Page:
A Little House at No. 18

The ins and outs and inbetweens of building a new house in Little Howard St, Fremantle


Leave a comment

Marking our position

Along with the challenge of owner building comes the freedom to do something different.

Had we not chosen to manage this project ourselves we would have not ended up with anything like what we planned or what we have ended up with. Before I am mistaken, I mean for the better. At this stage in the project we are having no regrets. It is exciting and rewarding seeing it all coming to fruition. I read a quote referring to owner builders the other night that said “The harder you work, the luckier you get”. I wonder if this is true?

The main slab of our house combines a multitude of features which we believe could never have had happened if we did not do it ourselves. During the researching phase of the slab, after we decided to go for polished concrete, we began to realize the truly phenomenal array of options that are presented. If you are keen to put the extra bit of effort in, the final appearance of a polished slab is only limited by the imagination. So the idea to put a brass inlay into the floor came at an early stage. This sounds like fun! We both decided it was worth trying but not so long ago we didn’t know where or what we were going to put in.

The conclusion was that something in the entrance area would be best. Something that was personalized, that represented us, that gave our project (and our home to be) a point. The initial idea to mark the Latitude and Longitude in the entrance didn’t take straight away, not until I was writing the position in the log book on watch one night. (Something I have done literally thousands of times before and yes, we still put an hourly position in the deck logbook by hand.) There is something about physically writing your position… It’s a very old custom but also remains definite, timeless, distinctive and inimitable.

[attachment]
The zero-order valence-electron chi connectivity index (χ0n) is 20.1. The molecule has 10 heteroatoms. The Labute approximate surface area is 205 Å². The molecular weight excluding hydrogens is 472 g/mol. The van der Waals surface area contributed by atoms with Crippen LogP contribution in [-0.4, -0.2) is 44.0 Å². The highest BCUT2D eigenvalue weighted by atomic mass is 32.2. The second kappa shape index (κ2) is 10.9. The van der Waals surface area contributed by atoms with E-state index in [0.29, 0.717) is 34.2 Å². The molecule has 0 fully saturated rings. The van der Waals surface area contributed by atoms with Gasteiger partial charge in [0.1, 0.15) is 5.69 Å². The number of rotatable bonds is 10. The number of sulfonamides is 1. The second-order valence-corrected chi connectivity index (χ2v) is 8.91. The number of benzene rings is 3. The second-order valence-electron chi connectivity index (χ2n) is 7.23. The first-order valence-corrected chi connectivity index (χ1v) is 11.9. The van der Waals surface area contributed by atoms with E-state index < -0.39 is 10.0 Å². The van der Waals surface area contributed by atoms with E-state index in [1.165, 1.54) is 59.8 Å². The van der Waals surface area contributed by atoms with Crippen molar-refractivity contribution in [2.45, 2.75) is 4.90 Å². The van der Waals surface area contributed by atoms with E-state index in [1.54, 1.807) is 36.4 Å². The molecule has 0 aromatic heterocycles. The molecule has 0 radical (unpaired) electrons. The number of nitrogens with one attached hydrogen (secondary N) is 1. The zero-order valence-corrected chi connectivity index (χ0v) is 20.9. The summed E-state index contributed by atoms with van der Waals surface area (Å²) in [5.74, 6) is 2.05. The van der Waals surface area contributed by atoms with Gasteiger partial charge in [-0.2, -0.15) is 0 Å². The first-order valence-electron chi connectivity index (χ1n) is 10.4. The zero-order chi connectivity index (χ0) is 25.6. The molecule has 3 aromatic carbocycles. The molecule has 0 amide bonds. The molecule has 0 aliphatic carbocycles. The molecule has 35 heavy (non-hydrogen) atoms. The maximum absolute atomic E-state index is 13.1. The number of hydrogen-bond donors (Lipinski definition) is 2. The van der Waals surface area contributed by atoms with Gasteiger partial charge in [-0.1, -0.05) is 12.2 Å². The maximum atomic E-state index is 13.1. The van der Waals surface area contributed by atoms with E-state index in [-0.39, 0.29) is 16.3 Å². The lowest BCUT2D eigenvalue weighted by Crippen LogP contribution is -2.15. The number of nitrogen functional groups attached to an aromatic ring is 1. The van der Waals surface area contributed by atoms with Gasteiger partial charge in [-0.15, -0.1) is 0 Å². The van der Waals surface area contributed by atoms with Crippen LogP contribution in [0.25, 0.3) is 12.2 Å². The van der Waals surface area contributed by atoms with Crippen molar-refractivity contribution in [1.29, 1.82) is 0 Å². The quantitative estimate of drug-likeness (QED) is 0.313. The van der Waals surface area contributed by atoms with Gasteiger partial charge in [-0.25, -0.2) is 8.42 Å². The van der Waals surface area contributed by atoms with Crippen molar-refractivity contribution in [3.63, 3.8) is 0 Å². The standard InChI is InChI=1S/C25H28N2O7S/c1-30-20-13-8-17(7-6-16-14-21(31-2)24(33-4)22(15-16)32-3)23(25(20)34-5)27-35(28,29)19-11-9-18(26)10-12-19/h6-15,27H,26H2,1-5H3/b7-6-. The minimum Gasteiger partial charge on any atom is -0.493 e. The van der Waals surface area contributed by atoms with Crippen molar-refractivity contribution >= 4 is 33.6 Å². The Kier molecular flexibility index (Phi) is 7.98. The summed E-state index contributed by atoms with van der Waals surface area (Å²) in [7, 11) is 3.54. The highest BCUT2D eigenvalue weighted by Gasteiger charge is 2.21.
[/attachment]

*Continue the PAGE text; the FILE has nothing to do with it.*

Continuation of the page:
Within a couple of emails to and fro between Alice and I in January 2013, we had a plan. What followed were numerous scans of hand written Latitudes (Alice’s handwriting) and Longitudes (Greg’s handwriting) in various (commonly and un-commonly expressed) formats, a bit of playing around with the photocopier’s zoom function (keeping it old school) and we produced a “stencil” for our brass inlay in about a week.

Our hand written position, blown up on the photocopier of course

Our hand written position, blown up on the photocopier of course

In order to transform our hand written design to a language that could be understood by a brass cutter we turned to the unquestionably invaluable tool of facebook to ask for help. Low and behold, a long time mate of ours Chris came forward and was able to convert our PDF’s into DXF’s like magic (it actually took Chris many hours of labour and late nights). Are you still with me? DXF is a “Drawing eXchange Format” for CAD “Computer Aided Drawing” (I bet you’re glad you asked that question!)

With those three letter acronyms and few more, the guys at C-tech engineering used a high pressure water cutter to cut our design out of 6mm brass plate. The result was 25 pieces of brass in a box that , when arranged in the right order gave an exciting insight, and the first taste of what our design will look like in full size.

25 pieces of brass cut and laid out the first time

25 pieces of brass cut and laid out the first time

The process of casting or “puddling” the brass into the wet concrete required a fair bit of research and consultation with the granno’s (concrete layers) and the guys who were going to polish it. There was much debate as to how the numbers were going to be introduced to the concrete so that they would not sink or set out of square or be damaged by the grinding machine or be polished right through. Despite the vast amount of research required to get us this far, there were still plenty of questions that arose through the process that we had to sort out a solution for along the way.